Erzberger, Matthias

Erzberger, Matthias

(mätē`äs ĕrts`bĕrgər), 1875–1921, German public official. He was a leader of the left wing of the Catholic Center party in the Reichstag from 1903. Early in World War I, he supported an annexationist policy, but in 1917 he led the fight for the Reichstag peace resolution. He helped build the democratic coalition that pressed for more parliamentary government. He joined (Oct., 1918) the cabinet of Maximilian, prince of BadenMaximilian, prince of Baden
(Max of Baden), 1867–1929, German statesman, last chancellor of imperial Germany. A liberal, he was made imperial chancellor at the end of World War I as Germany neared defeat.
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 and headed the German delegation that signed the armistice. A member of the first republican cabinet under Philipp Scheidemann, he pressed for acceptance of the Treaty of Versailles. When Scheidemann resigned (June, 1919) rather than sign the treaty, Erzberger joined the new cabinet as vice chancellor and finance minister. He introduced drastic reforms, centralizing tax collection and bringing all railroads under national control. His policies were opposed by conservatives and reactionaries, who also despised him for his signing of the humiliating 1918 armistice. When an old rival, former finance minister Karl Helfferich, ruthlessly attacked Erzberger in a pamphlet questioning his competence and veracity, Erzberger sued. When the court found some of the charges libelous but—probably unwarrantedly—sustained others, Erzberger resigned.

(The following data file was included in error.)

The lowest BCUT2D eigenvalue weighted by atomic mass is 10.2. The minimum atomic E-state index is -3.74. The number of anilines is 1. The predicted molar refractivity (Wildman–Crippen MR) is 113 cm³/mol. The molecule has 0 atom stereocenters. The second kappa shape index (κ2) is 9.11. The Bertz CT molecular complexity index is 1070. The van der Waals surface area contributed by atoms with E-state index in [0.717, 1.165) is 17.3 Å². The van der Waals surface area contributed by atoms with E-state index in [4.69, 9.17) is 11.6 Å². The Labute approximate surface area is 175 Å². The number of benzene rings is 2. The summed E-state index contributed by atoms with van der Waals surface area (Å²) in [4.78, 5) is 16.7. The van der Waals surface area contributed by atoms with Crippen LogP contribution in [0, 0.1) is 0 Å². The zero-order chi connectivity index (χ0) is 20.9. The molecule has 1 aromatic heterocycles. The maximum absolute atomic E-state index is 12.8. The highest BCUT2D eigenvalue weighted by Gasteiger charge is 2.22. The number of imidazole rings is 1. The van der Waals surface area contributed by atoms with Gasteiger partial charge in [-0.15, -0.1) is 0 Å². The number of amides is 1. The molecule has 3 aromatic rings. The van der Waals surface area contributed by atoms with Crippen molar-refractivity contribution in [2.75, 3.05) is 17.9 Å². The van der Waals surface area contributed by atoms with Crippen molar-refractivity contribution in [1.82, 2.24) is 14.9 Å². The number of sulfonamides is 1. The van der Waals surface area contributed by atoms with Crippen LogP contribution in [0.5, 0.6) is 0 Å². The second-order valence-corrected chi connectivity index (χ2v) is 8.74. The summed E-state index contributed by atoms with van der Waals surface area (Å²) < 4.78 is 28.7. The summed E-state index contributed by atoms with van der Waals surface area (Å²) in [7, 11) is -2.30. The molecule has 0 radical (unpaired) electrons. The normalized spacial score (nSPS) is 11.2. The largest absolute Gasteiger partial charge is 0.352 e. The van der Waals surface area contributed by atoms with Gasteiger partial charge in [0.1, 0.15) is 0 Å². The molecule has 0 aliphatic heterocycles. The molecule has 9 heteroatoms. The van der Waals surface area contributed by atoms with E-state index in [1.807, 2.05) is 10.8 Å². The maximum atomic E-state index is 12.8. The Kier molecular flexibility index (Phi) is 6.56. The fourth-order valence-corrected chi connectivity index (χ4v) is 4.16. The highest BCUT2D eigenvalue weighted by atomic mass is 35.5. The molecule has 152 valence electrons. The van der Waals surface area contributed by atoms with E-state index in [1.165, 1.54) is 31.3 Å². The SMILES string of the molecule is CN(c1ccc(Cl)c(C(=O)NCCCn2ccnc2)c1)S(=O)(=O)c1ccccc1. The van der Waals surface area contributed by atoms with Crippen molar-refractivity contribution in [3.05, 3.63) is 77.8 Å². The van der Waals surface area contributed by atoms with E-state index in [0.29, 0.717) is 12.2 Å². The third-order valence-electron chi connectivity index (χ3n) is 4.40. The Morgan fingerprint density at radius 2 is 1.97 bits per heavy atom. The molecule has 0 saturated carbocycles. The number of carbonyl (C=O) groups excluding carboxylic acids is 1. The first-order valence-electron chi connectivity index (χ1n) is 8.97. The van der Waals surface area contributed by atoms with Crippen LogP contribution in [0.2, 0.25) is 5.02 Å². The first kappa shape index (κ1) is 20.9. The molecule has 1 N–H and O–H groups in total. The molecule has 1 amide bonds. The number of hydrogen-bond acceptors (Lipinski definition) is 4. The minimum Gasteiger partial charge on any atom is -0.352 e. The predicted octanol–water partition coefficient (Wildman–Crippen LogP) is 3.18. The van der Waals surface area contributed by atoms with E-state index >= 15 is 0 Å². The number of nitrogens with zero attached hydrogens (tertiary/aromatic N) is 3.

See K. Epstein, Matthias Erzberger and the Dilemma of German Democracy (1971).

Erzberger, Matthias


Born Sept. 20, 1875, in Buttenhausen; died Aug. 26, 1921, in Bad Griesbach. German political figure.

A member of the left wing of the Catholic Center Party, Erzberger was first elected to the Reichstag in 1903. At the beginning of World War I, he advocated annexations by Germany. After the victory of the February Revolution of 1917 in Russia he urged the Reichstag to search for a way to end the war. In July of that year he sponsored a “peace resolution.” Erzberger entered the government in October 1918. He headed the German delegation in the armistice negotiations with the Entente. On Nov. 11, 1918, he signed the Compiégne Armistice. In 1919 and 1920 he served as vice-chancellor and minister of finance. Erzberger was assassinated by reactionaries.


In Russian translation:
Germaniia i Antanta: Memuary. Moscow-Petrograd, 1923.